As mentioned above, the delay T of the first to third delay elements 11, 12, 14 are not fixed but depend on the reception of a transmitted remote time. Also, the delay T within the delay elements does not indicate a fixed or preset time, but that the sample and hold operation performed by the delay element is performed by all three delay elements simultaneously.
The phase locked loop for a cycle synchronization according to the preferred embodiment of the present invention shown in
Since without jitter or disturbances the delay of the transmission path between reference and cycle synchronizator is constant, the method according to the present invention uses exactly the time interval for the local and remote measurement. Since the respective oscillators used for the respective measurement might differ slightly with respect to their oscillation frequency, i.e. according to the IEEE 1394 standard +/−100 ppm are allowed, these measurements of local and remote time intervals do not give exactly the same number of clocks. The cycle synchronizator according to the present invention extracts the number of cycles n_cycles that have elapsed in the respective time interval and depending on the current cycle duration, the corrective number of clocks is set to be either +n_cycles, 0, or −n_cycles. Corrective values of −1, 0+1 per 3072 clocks as explained above is equivalent to an adjustment range of +/−166/3072=+/−325 ppm. Also larger corrective values might be used which—on the other hand—lead to higher local jitter and are therefore not preferred. Therefore, in the long run, the remote and local number of cycles are equalized.
As shown in
Since the IEEE 1394 serial bus is a self-configuring bus, it is necessary that the network reference node is automatically determined after each network reconfiguration, e.g. after the addition or removal of nodes.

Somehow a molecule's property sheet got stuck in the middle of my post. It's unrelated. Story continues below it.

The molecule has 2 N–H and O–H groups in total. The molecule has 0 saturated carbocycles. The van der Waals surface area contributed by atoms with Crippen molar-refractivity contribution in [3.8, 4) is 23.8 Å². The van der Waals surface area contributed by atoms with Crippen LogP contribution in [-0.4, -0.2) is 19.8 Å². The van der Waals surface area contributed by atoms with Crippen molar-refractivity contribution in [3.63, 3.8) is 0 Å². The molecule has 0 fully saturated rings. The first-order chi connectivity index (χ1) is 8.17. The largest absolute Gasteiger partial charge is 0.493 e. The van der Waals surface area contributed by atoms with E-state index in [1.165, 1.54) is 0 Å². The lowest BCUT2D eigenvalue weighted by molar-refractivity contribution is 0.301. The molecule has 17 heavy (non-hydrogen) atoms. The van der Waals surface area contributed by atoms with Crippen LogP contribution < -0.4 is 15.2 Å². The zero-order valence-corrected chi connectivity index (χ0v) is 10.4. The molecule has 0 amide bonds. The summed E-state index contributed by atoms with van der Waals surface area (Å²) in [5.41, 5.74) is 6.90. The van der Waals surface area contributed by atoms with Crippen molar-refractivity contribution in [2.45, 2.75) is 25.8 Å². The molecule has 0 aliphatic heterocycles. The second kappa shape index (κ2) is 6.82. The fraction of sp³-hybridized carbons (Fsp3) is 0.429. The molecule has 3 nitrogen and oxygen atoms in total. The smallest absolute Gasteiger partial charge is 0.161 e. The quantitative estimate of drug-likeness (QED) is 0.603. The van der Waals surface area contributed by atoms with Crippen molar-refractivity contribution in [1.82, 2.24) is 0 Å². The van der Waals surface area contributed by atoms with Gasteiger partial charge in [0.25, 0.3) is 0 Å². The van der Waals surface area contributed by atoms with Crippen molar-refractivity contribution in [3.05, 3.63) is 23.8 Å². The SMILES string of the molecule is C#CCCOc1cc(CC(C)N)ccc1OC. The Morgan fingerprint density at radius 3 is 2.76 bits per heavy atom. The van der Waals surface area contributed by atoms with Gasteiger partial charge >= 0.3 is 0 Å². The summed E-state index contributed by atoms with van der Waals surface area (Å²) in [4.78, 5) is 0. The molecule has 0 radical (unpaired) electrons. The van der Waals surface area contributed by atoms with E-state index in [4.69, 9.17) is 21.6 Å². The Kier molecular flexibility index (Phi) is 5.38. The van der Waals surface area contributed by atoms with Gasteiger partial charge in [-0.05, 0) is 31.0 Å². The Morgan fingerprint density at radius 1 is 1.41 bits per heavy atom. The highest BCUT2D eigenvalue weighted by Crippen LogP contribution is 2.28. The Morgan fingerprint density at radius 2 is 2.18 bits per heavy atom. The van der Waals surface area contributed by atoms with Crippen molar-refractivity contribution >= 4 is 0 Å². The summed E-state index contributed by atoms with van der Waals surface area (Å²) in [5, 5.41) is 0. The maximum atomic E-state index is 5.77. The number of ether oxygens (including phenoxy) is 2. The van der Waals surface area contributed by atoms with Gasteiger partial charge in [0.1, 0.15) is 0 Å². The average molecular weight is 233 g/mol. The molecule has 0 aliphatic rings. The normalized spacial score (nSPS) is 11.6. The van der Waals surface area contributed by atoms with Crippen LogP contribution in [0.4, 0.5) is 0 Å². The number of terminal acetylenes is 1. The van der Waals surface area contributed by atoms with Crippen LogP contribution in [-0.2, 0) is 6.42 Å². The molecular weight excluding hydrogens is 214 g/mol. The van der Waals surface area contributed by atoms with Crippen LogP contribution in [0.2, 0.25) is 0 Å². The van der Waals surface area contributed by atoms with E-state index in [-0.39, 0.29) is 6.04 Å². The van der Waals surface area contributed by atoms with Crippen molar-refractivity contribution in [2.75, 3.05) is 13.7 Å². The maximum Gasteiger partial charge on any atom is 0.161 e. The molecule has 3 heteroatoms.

In the first step 401, a first time interval (Δt1, Δt1′) is determined in-between two receptions of cycle time information from the reference node 30 with an own clock, in step 403 a second time interval (Δt2, Δt2′) is determined in-between two corresponding transmissions of cycle time information from the reference node 30 based on the received cycle time information, in step 405 the first time interval is compared to the second time interval, and in step 407 the own cycle length is adjusted according to the comparison result.
Therefore, according to the present invention the oscillator is not adjusted, but the number of clocks within one cycle. Therefore, a free-running oscillator can be used instead of a voltage controlled oscillator. This feature enables the integration of the cycle synchronization according to the present invention on a single chip. Further, as mentioned above, the present invention performs the cycle synchronization independently of the connecting channel in-between the different sub-networks, i.e. IEEE 1394 serial buses which basically need only slight modifications in that the cycle synchronizator according to the present invention has to be included into a respective cycle master of a sub-network. Further, the connection network needs no master clock, since one of the sub-networks serves as reference.
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|U.S. Classification||370/516, 370/503|
|International Classification||G06F1/14, H04L7/00, H04J3/06, H04L12/46|
|Cooperative Classification||H04J3/0655, H04L12/40078, G06F1/14, H04L12/4035|
|European Classification||G06F1/14, H04J3/06C1|